-          Forty-seven percent of the women who have abortions have had one or more previously. 
-          Sixty-five percent of the women who have abortions identify themselves as Christians.

One of the children in our congregation this morning came to this pulpit and read a Scripture passage from the lips of Jesus.  “Let the little children come unto me.  Forbid them not.  Receive little children” (Matthew 19:14).  Do we receive them all?  No, we do not receive many children.  In this country alone, seventeen million children will go to bed hungry tonight.  They often do not have enough to eat on the weekends.  They depend on school lunches, subsidized school breakfasts.  At the same time, the rate of obesity among children in the United States has tripled since 1970.  Children are the victims of war.  They are the victims of famine.  They are vicyims of disputes between biological and adoptive families.  They are the victims of separated and divorced parents who cannot get along and live together as a family.  All children need to know that they are loved.  All children need to know that they are welcomed into this world.  All children need to feel protected and secure.

One of the two women in this story is a harlot whose her child has died.  Even in her, I see a trait that is commendable.  She, at least, wants a child.  She could have had an attitude that a child was an inconvenience.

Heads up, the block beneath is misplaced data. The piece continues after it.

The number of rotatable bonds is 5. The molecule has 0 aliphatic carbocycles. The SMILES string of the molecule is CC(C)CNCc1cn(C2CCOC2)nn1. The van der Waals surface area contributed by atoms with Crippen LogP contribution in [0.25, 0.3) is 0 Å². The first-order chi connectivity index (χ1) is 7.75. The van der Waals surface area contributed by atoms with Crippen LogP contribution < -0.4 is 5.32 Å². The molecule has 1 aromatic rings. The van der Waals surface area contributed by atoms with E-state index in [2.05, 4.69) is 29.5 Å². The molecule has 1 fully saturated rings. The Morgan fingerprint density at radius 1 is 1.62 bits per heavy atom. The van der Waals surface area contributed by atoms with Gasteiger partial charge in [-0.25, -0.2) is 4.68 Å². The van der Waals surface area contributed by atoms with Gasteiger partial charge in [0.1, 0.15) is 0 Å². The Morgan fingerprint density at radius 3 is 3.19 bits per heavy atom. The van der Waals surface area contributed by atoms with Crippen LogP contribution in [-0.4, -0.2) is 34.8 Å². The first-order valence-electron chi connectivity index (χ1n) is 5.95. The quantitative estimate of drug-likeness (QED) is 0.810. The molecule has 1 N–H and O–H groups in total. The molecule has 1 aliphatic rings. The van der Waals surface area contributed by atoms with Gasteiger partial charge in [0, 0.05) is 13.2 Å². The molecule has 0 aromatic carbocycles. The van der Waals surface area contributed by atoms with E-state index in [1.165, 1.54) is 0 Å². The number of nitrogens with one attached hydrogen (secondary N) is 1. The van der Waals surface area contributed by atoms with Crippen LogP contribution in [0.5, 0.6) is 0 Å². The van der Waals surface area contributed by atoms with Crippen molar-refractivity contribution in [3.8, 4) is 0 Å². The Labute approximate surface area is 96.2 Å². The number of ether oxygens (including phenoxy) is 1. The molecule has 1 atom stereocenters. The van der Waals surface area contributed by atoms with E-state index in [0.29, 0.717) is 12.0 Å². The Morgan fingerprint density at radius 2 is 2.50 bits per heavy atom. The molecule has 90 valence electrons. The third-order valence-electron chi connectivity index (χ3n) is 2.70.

I was in my office in another church one day when a couple walked in and asked to see me.  The woman, clearly pregnant, started the conversation by saying, “We cannot afford to have this baby.  We have two children already.  I have just begun a career that I do not want to interrupt in order to have this child.  We are going to have an abortion.”

I talked with them, of course, about their decision, but they left, rather abruptly.  The husband was furious with me.  He did not like the way I responded at all.

About eight months later, the couple came back to the church, carrying a little girl in their arms.  They said, “We wanted you to see our daughter.  After we talked with you, we decided not to have the abortion.  We came by to ask if you would say a blessing for our daughter.”  I did for that little girl very much what I did for the two little girls of our church this morning.  I offered a prayer of dedication.

The other mother in this story, the true mother, is willing to sacrifice even her child for the sake of that child.  What a hard decision!  She is willing to give up her child to the mother of the dead child in order to protect her child.  She is not the greatest mother in the world.  She is not a nominee for Mother of the Year.  She is working in a terrible occupation, but she is willing to make a great sacrifice.